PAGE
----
For his subjects, he drew from his own paintings and from those of other artists’. Robert Burns, for example, is drawn from the famous Alexander Nasmyth painting (1787) in the National Galleries of Scotland’s collections; Henry Raeburn from his self-portrait (painted just prior to, or in, 1815, and is also held by the Galleries). And throughout the volume other Enlightenment heroes sit for their portraits, some with accompanying biographical text, some without.

Robert Burns, an etching and engraving by the artist William Nicholson

As well as his work as an artist, William Nicholson was instrumental in the founding and establishing of the Scottish Academy of Painting, Sculpture and Architecture, which we now know as the Royal Scottish Academy. In 1826 he was elected its first secretary, and this involvement was something for which he was well-regarded at the time.

Have a browse on our exhibition on Capital Collections for a closer look at the pictures.

Make music with Natasha from the Music Library

With Make Music Day fast approaching, Natasha from the Music Library reflects on how the department is still very much available to music lovers whilst the building remains closed.

I’ve worked in the Music Library for nearly two and a half years now and ever since my first day I’ve continued to discover a whole new world. When you step into the department, you’re greeted by a huge selection of CDs, DVDs, sheet music, and books – not to mention the vast amount of stock in the annexes! I’ve found it’s so very easy to get lost amongst such spoils, so easy to find the piece of music I need to practise for my choir rehearsals, so easy to browse the CDs for something new, so easy to chat to customers and my colleagues and hear what they recommend. Whilst we’re all unable to visit the building, you could be forgiven for thinking that all of those lovely things about the library stop too. That’s certainly not the case: much can be found, enjoyed and shared through the online resources Edinburgh Libraries offer. I already knew of the wonder of using these platforms and now, through lockdown, I’ve come to appreciate them even more.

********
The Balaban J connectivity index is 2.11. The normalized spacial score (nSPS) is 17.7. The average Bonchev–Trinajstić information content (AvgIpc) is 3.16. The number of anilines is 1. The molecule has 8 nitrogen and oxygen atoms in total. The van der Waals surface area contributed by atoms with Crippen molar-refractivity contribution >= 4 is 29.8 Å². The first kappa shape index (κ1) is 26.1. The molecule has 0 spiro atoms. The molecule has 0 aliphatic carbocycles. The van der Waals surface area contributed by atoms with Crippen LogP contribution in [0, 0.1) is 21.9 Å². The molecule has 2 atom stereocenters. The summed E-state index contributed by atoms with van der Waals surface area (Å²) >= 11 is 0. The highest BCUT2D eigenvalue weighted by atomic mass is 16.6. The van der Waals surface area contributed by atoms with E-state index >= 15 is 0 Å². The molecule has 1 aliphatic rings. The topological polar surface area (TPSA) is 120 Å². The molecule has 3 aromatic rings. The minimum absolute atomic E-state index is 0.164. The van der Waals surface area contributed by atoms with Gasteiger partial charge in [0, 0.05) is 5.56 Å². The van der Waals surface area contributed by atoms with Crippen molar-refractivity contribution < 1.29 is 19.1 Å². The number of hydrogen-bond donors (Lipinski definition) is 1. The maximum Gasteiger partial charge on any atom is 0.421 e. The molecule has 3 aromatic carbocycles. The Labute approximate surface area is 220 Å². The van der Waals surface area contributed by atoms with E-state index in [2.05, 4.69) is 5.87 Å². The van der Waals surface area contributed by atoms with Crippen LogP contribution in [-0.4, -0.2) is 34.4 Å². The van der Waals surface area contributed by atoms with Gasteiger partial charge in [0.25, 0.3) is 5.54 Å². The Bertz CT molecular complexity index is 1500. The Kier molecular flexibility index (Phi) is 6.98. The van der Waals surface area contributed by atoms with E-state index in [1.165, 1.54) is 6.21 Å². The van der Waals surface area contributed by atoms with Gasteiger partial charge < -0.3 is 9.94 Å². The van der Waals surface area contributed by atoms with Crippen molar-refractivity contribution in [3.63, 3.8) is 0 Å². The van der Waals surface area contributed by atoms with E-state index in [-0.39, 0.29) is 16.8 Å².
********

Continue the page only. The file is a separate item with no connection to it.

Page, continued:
Listen – Naxos Classical and Jazz catalogues
The Naxos streaming service gives users access to over 150,000 recordings through the Naxos Classical Music Library and almost 20,000 recordings in the Naxos Jazz Library. This means there is easily something for everyone, with new recordings being added constantly to each. The Naxos catalogues are completely free to use, no adverts interrupt playback and tracks can be downloaded to be listened to offline for 30 days.

At work, the Music Library often has music streaming from Naxos, in particular the classical catalogue. Staff either scour the new releases tab and have a listen to something unfamiliar and intriguing, or perhaps a new recording of a famous work. Often, if we’ve been discussing a particular composer or performer, we’ll find examples of their work to play. It’s a real treasure trove. If classical and jazz music are things you struggle to find a way into, there’s plenty that could appeal. For example, I recently found myself down a rabbit hole of Led Zeppelin covers and arrangements, varying from contemporary jazz to chamber music interpretations. There’s also a huge range of film music and a growing section of a genre I am very taken by, video game music. One album I find I come back to time and time again is Symphonic Fantasies, a live album of orchestral arrangements of music from a selection of Square Enix games – some of which are my absolute favourite games to play, with their music often being a huge factor in my enjoyment.

There’s something so pleasing about being able to switch so easily between Mussorgsky’s Pictures at an ExhibitionThe Lego Movie Soundtrack, classical guitar arrangements of The Beatles’ hits, traditional music from across the globe, and back again. In the absence of communal listenings in the Music Library, this variety is most welcome.